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    297410

    Can global health be good business? [editorial]

    Lister J

    Tropical Medicine and International Health. 2006 Mar; 11(3):255-257.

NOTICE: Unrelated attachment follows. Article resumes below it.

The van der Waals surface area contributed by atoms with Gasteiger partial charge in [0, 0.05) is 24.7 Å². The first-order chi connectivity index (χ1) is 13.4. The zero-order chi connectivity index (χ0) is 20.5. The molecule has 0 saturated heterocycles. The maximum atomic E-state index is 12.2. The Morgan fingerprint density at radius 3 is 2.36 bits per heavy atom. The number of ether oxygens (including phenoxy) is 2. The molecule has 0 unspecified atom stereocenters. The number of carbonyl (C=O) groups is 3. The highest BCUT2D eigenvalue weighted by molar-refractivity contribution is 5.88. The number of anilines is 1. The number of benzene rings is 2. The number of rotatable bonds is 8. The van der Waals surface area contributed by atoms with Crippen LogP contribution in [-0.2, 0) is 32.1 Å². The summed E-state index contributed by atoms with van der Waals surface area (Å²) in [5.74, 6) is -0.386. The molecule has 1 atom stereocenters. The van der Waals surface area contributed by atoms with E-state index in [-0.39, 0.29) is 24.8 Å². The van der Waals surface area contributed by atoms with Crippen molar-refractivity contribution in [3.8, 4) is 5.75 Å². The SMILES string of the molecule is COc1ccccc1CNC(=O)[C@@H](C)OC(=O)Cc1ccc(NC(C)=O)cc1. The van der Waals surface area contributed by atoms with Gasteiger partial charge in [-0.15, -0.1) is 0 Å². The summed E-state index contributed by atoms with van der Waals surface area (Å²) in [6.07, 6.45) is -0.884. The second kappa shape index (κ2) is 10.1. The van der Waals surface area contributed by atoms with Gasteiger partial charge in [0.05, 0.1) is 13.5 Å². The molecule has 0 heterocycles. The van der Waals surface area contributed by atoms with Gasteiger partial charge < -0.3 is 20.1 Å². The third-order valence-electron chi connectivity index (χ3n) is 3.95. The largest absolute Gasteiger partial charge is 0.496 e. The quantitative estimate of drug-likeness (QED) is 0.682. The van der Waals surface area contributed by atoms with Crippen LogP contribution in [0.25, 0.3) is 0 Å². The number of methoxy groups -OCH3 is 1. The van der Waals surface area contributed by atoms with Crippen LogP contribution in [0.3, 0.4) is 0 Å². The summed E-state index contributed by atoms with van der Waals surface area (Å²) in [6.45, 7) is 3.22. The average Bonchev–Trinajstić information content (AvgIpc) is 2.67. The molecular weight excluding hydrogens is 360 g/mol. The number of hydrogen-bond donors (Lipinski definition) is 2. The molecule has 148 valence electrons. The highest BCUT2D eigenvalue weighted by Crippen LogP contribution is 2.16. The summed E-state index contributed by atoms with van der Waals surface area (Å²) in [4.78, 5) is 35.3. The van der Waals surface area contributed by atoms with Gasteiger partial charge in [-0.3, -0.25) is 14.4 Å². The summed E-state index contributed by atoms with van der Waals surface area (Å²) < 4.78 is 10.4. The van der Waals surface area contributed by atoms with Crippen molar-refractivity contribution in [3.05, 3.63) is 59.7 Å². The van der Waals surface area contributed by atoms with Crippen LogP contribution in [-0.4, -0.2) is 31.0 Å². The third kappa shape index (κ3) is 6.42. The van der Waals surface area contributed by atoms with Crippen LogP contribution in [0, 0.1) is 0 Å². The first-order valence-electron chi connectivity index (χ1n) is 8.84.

A lavishly sponsored Global Health Summit conference in New York organized in early November by Time magazine included a panel discussion on the pertinent issue of whether global health can be good for business,1 and in the process highlighted many of the contradictions confronting health care providers, policy makers and planners the world over. Attempts to graft compassion onto the root stock of global capitalism have been only partially successful, if at all. Certainly none of the big players in the $3 trillion plus health care industry - whether they be pharmaceutical corporations, equipment manufacturers, hospital chains or health insurers - has been able to demonstrate any long term or sustained commitment to the delivery of health care services to the billions of people in low income countries who currently lack access to them. Many of the 'Global Public Private Partnerships' favoured by the WHO appear to serve largely as public relations campaigns for the private sector 'partners' and also as a means to help them to secure and potentially expand their longer-term market for drugs and vaccines. Meanwhile some of the largest donors supporting such partnerships come from outside of the health care industry altogether - most notably Bill and Melinda Gates, whose benevolent billions also help make Microsoft's cosmic profits seem more socially acceptable. (excerpt)
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